Geothermal Direct Heating in My Home
My family and I recently moved from Darwin to Caulfield, a Melbourne suburb in Victoria. I wanted to be close to my job, I work as an acupuncturist in one Melbourne clinic; and my wife and I were beginning a new phase of our lives with the birth of our third child. Of course the question of what to use for energy source came up during the planning stages.
We wanted to minimise the cost of heating for our home. With energy rates going up, standard baseboard heating for the cold and wet winters in Caulfield would leave a dent in our ability to support the growing family. We also didn't want to depend on carbon-spewing brown coal that the majority of Victoria households use.
So my wife and I did a little bit of research and consulted our builders. With their help, we came to our final decision, that the best option for our home would be geothermal heating. Our builders told us that Victoria has a rich source of from several natural underground geothermal bores and other artificial ones. Some have been used to power towns, but direct heating to homes is also available from several companies that are developing Sedimentary Geothermal Systems (from existing reservoirs) and Engineered Geothermal Systems (artificially created reservoirs).
The System Installation
Once we'd decided we were going with geothermal water for heating, the construction guys helped us with getting the permits. If you're a landholder, you will need to obtain an Exploration Permit from the authorities if you want to extract geothermal energy from land that belongs to the Crown. The company that installs your system should also have an Extraction License.
Our builders were a great help throughout the process. They also got us in touch with a company that had already installed 20 such geothermal units in Victoria in the last 10 years and were licensed to use the technology.
Next, the building process had already begun and it was time for the pipelines to be laid. Our land had the perfect layout to let us easily bury the plastic tubing about 1.8 meters to 2.4 meters into the ground. Ours is a typical horizontal system. But you can also install a vertical system, in which the pipes are laid through holes that are about 40 meters to 60 meters deep. A mixture of antifreeze and water is circulated through the system and the home is heated. The building company helped us through each step of the way, explaining our options and being completely transparent all throughout. (Thanks guys!)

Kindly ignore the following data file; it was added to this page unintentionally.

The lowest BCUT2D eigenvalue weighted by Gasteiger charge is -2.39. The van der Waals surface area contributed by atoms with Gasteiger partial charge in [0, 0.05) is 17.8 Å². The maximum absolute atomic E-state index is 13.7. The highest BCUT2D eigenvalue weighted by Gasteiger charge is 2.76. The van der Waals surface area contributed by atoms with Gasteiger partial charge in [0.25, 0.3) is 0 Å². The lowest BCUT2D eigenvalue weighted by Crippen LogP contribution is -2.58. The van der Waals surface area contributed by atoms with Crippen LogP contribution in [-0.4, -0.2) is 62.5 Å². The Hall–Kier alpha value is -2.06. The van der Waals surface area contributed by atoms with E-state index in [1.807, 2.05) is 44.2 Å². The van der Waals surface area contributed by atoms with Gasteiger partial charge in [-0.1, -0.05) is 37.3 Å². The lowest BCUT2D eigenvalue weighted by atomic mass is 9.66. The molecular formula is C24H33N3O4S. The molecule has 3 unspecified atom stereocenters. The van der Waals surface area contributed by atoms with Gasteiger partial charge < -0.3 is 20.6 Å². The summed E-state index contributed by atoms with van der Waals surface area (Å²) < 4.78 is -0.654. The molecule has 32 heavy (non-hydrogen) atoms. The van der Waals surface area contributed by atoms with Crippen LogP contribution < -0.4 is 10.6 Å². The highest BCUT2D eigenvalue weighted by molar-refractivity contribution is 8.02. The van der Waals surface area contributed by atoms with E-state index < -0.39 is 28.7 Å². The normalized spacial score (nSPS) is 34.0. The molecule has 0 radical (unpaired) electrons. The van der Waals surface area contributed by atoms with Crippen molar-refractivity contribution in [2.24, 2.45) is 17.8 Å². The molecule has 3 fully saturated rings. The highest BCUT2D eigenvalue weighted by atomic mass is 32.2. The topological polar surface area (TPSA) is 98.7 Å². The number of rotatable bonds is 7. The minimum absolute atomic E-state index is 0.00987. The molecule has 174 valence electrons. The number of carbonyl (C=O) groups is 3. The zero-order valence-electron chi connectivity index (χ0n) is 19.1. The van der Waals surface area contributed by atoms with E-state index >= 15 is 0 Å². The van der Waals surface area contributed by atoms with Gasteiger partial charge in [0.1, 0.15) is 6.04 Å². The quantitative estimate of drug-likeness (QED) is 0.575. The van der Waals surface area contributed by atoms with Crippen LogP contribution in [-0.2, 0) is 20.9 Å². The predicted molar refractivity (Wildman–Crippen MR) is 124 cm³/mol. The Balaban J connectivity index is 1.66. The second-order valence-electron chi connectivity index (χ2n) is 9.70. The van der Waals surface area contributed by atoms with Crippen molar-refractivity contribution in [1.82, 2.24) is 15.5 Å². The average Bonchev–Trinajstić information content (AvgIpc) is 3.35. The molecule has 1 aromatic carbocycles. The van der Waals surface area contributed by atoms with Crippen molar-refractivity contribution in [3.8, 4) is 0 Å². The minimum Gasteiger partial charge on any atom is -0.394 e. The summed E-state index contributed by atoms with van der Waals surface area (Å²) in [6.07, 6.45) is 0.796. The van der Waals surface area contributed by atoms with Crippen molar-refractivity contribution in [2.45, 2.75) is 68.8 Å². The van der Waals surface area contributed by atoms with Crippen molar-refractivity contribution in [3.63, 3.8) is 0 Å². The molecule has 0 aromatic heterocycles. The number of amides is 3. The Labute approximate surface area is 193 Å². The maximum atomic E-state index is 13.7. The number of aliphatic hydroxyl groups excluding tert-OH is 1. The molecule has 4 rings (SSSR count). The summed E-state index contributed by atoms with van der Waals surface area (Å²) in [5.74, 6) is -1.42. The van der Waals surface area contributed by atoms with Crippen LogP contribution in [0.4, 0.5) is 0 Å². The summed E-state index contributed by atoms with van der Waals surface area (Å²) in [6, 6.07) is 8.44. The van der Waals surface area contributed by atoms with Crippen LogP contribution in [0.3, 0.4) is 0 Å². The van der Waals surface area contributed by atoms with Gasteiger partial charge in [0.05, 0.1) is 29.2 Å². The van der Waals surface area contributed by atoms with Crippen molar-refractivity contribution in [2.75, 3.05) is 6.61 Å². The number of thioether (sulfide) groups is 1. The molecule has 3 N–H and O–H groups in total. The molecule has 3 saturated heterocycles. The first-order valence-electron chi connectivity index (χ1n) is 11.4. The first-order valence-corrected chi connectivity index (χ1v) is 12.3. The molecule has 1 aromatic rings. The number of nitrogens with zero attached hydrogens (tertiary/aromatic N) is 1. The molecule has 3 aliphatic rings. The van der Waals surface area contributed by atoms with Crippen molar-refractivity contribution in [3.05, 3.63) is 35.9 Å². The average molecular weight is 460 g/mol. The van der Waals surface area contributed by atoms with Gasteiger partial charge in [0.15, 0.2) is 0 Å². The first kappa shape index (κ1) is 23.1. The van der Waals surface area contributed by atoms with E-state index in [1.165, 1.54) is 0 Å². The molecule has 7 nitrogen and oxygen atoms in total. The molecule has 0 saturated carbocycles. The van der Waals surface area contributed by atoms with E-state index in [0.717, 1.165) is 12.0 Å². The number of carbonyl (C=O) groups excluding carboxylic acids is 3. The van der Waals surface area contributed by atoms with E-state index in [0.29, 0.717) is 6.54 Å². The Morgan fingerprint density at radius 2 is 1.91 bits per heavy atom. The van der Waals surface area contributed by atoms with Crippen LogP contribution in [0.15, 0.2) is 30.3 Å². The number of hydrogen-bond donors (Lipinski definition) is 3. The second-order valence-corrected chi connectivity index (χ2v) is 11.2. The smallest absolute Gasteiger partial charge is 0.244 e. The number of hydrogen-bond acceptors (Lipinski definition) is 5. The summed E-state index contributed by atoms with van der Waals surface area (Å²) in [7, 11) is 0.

While the initial cost is a little hefty, at around $20,000, I believe the operational costs more than make up for it. We've been using ours for a while and each month I pay only $200 towards energy costs monthly. That is at least half of any other major household energy source. The initial capital will certainly pay back down the line in 10 or 20 years when energy becomes more expensive.
The Advantages of Geothermal Heating
The direct heat obtained from geothermal energy can be used for heating water, forced air conditioning and for hydronic slab heating, among other things. The technology uses the fact that the hot water in underground reservoirs remains within a constant range of temperatures. Heat is transferred from these reservoirs to the house with a very high efficiency.
We've been using our two 14 kW heat pumps for a while now with their two fan coil units. They heat water to about 40 degrees C for our domestic hot water and the floor heating. Inside our home the temperature is a comfortable 22 to 24 degrees C, but we can change cooling or heating requirements.
Our heating providers worked with the builders and gave us a choice between indoor and outdoor units. We chose an indoor one, as no ventilation is required. The system is very safe to use and incredibly quiet as well, so I'm immensely pleased with it. It remains to be seen if it is the same a few years down the line!
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